There may be a master tourism plan, but the industry seems to have veered off course. There is a need to go back to the drawing board and devise a comprehensive tourism program with clearly defined goals. Fundamentally, the foundation is weak and needs reinforcement. Japan too is experiencing similar problems and just last month created a new tourism agency to identify and address key issues related to attracting more visitors.
In the November issue of Korea magazine, Ceferino Valdez, the Paraguayan Ambassador to Korea, says how impressed he was by Taean oil spill cleanup efforts and expresses admiration for the spirit of cooperation displayed by the Korean people working together to accomplish their mission. He likened it to the Korean phrase for mutual assistance of ``sangbu-sangjo.’’ It struck me then that this is exactly the spirit the Korean tourism industry needs to draw from. No one should lose sight of our mutual mission: to attract more tourists to Korea.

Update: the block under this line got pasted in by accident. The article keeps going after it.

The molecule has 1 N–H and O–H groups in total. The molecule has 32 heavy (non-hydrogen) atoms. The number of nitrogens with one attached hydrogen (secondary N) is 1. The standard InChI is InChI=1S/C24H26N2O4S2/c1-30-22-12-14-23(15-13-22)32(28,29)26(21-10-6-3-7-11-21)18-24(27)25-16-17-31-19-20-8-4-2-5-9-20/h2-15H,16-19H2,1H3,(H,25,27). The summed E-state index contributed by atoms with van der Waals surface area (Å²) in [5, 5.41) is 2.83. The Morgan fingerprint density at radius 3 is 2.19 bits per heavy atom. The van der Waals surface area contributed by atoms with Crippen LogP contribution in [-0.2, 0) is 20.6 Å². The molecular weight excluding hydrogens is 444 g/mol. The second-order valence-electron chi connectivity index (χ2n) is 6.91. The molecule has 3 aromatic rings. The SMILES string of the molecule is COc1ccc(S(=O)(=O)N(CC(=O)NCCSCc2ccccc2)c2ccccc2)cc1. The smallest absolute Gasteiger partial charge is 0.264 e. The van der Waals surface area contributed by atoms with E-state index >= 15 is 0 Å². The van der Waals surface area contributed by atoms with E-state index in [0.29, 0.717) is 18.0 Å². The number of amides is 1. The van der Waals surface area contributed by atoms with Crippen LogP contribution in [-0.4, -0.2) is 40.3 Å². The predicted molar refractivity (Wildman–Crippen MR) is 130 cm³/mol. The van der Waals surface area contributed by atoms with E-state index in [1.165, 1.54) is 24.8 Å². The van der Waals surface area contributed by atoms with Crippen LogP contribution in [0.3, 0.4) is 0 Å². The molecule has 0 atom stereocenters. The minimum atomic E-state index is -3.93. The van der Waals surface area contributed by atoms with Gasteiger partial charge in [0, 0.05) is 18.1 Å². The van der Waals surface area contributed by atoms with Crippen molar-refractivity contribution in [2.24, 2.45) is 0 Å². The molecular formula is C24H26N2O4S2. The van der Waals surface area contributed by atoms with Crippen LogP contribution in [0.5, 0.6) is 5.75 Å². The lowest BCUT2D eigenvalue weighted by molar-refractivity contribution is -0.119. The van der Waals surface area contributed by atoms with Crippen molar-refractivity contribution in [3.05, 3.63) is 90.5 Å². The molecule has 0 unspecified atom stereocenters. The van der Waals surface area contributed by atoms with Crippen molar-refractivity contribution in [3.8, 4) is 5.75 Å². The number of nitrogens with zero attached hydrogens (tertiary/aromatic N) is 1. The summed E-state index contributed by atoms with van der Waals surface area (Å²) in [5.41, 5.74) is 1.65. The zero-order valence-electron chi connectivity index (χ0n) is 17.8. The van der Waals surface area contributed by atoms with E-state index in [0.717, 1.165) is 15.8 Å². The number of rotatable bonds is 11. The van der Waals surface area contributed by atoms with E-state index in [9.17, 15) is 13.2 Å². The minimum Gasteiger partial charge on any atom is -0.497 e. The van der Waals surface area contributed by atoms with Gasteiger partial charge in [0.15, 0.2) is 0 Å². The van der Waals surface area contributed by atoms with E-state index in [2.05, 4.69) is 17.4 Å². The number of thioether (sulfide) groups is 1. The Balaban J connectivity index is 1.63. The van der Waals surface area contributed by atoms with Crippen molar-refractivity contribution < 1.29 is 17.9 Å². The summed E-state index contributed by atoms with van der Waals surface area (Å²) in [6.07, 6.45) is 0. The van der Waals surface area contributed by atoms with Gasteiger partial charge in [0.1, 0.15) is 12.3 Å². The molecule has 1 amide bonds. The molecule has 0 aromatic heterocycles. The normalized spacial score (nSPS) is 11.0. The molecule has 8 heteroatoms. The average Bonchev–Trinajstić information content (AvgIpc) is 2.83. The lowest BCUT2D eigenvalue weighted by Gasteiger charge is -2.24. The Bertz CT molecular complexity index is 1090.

Symbols and Image
There are some things that cannot be changed. I often hear Koreans lament the lack of pyramids or a Great Wall. It’s true, we don’t have those and we never will. Koreans themselves often tell me there is nothing to see in Korea, which is not true. Korea is a beautiful and exciting country. There is much to see and do. The challenge is to recognize Korea’s assets and develop them into marketable attractions that will appeal to visitors.
Another common complaint I have heard often from Koreans themselves is that Seoul doesn’t have a notable landmark ― no Eiffel Tower or Statue of Liberty to identify Seoul. But consider this: these cities did not set out to have these structures represent the city. Instead, images seen over and over subsequently came to symbolize theses cities. Ironically, many Parisians initially disliked the tower and there were protests both before and after it was constructed. And the Statue of Liberty? It was a gift from France to the United States.